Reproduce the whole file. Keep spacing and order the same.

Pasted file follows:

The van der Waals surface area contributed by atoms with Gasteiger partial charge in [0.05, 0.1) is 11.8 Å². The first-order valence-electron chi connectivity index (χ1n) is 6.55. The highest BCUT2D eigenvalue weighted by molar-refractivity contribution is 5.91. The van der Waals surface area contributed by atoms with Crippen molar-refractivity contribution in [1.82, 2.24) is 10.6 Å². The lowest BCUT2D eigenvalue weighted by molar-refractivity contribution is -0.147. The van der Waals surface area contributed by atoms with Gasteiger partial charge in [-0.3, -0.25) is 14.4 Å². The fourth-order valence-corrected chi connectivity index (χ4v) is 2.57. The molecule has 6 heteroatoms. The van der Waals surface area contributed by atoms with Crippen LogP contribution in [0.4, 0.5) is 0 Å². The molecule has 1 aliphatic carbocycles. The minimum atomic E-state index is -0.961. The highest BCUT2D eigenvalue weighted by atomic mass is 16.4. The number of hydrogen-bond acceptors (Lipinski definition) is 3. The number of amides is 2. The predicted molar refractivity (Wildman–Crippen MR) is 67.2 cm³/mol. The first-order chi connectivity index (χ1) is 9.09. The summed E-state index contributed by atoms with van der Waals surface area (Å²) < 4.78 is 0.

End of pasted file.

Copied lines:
The van der Waals surface area contributed by atoms with Gasteiger partial charge in [0.05, 0.1) is 11.8 Å². The first-order valence-electron chi connectivity index (χ1n) is 6.55. The highest BCUT2D eigenvalue weighted by molar-refractivity contribution is 5.91. The van der Waals surface area contributed by atoms with Crippen molar-refractivity contribution in [1.82, 2.24) is 10.6 Å². The lowest BCUT2D eigenvalue weighted by molar-refractivity contribution is -0.147. The van der Waals surface area contributed by atoms with Gasteiger partial charge in [-0.3, -0.25) is 14.4 Å². The fourth-order valence-corrected chi connectivity index (χ4v) is 2.57. The molecule has 6 heteroatoms. The van der Waals surface area contributed by atoms with Crippen LogP contribution in [0.4, 0.5) is 0 Å². The molecule has 1 aliphatic carbocycles. The minimum atomic E-state index is -0.961. The highest BCUT2D eigenvalue weighted by atomic mass is 16.4. The number of hydrogen-bond acceptors (Lipinski definition) is 3. The number of amides is 2. The predicted molar refractivity (Wildman–Crippen MR) is 67.2 cm³/mol. The first-order chi connectivity index (χ1) is 9.09. The summed E-state index contributed by atoms with van der Waals surface area (Å²) < 4.78 is 0.